U.S. Committee for Refugees World Refugee Survey 2001 - Lebanon
|Publisher||United States Committee for Refugees and Immigrants|
|Publication Date||20 June 2001|
|Cite as||United States Committee for Refugees and Immigrants, U.S. Committee for Refugees World Refugee Survey 2001 - Lebanon , 20 June 2001, available at: http://www.refworld.org/docid/3b31e16520.html [accessed 23 January 2017]|
|Disclaimer||This is not a UNHCR publication. UNHCR is not responsible for, nor does it necessarily endorse, its content. Any views expressed are solely those of the author or publisher and do not necessarily reflect those of UNHCR, the United Nations or its Member States.|
Lebanon hosted more than 383,200 refugees and asylum seekers in need of protection in 2000. These included 376,472 Palestinian refugees registered with the UN Relief and Works Agency for Palestine Refugees (UNRWA), 2,750 other refugees recognized by the UN High Commissioner for Refugees (UNHCR), and about 4,000 asylum seekers awaiting a UNHCR decision on their refugee claims.
In addition to UNRWA-registered refugees, another 42,000 unregistered Palestinians live in Lebanon. Because about 22,000 of these trace their exile to the 1967 war, they fall outside the UNRWA refugee definition. Another 20,000 are considered to be of Lebanese origin, but identify themselves as Palestinians.
Conditions for Palestinians in Lebanon remained poor in 2000, as did their relations with their reluctant Lebanese hosts. Infighting between Palestinians aligned with Yassir Arafat's Fatah movement and other Palestinian factions, particularly in Sidon's Ain El-Hilweh refugee camp, also resulted in sporadic violence during the year.
Lebanon made slow progress during 2000 in returning an estimated 300,000 to 350,000 long-term internally displaced people to their homes. Although significant numbers of internally displaced Lebanese originated from parts of southern Lebanon from which Israeli forces withdrew in May 2000, few had returned to reclaim their homes in the formerly occupied zone by year's end.
Some 6,000 South Lebanese Army (SLA) militia men and their families sought asylum in Israel following the Israeli army's withdrawal from southern Lebanon in May. Of these, 1,580 returned to Lebanon in the latter part of the year, several hundred resettled in other countries, and 4,400 remained in Israel at the end of 2000.
Politics of the Palestinian Refugee Issue
The overwhelming majority of Lebanese citizens remained steadfastly opposed in 2000 to the permanent integration of Palestinian refugees in Lebanon – a position the Lebanese government advanced regularly throughout the year as Israel and the Palestinian Authority conducted "final status" negotiations on a permanent settlement to the Palestinian-Israeli conflict.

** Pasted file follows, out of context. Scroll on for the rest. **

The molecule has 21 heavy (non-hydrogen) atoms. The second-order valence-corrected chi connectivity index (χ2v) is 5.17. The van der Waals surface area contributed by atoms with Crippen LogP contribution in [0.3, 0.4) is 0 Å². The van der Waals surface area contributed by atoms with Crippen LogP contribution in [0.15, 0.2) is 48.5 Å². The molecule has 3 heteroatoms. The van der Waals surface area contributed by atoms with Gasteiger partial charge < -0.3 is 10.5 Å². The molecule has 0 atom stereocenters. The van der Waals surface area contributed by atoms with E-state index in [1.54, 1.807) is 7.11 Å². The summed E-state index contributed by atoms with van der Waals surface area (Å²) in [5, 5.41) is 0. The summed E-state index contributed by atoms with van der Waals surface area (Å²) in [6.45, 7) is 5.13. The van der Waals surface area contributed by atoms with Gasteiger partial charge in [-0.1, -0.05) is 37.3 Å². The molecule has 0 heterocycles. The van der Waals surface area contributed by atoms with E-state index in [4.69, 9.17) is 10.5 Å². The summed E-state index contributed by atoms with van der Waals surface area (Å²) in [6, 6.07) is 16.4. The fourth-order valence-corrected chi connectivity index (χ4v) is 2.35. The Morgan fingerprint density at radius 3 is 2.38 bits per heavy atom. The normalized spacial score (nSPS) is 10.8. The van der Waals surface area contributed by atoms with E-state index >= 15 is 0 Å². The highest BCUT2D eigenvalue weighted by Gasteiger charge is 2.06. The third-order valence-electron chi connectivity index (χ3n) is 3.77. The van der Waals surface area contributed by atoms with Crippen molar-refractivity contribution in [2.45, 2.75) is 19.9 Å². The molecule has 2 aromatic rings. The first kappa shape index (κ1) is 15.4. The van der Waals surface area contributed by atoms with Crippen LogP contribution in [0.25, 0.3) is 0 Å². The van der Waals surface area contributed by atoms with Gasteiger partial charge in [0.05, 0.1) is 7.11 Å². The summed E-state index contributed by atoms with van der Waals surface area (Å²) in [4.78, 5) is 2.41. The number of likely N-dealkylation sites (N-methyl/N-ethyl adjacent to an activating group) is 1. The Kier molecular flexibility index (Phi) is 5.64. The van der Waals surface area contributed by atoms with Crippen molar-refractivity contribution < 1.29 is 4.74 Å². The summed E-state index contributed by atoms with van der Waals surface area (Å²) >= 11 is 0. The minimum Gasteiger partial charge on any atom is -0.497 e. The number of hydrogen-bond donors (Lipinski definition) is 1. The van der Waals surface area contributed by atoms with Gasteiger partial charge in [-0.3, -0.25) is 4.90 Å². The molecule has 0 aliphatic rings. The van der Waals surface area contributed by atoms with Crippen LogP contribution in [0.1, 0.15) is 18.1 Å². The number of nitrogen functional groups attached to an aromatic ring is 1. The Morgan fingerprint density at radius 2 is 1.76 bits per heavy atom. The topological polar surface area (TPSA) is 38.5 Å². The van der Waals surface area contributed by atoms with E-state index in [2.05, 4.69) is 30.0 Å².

Lebanese frequently argue that to naturalize Palestinians, who amount to as much as 10 percent of Lebanon's total population and are mostly Sunni Muslim, would disrupt Lebanon's delicate political balance, which is based on power sharing along sectarian lines. Others blame Palestinians for their role in the protracted civil war of the 1970s and 1980s.
Palestinian Rights and Legal Status
Lebanon's constitution explicitly forbids the permanent integration of Palestinians in the country. The rejection of permanent settlement has led Lebanon's government to oppose all policies and actions that could be construed as accepting or facilitating Palestinian integration.
Since the early 1990s, Lebanon has imposed a host of draconian restrictions on resident Palestinians to prevent their integration and to signal to the international community that it considers Palestinian refugees to be an international, not a Lebanese, problem. While Lebanese government officials have insisted to the U.S. Committee for Refugees (USCR) that Palestinians are treated the same as other foreigners, Palestinian refugees and various observers whom USCR interviewed during site visits to Lebanon in 1998 and 1999 reported widespread discrimination against Palestinians. There were no indications that this had changed in 2000.
Unlike Palestinian refugees in Syria and Jordan, Palestinians in Lebanon are denied the right to work in skilled professions and generally are unable to compete with cheaper Syrian labor for unskilled work. The overall unemployment rate for Palestinians stood at 40 percent in 2000 and at 60 percent for camp residents.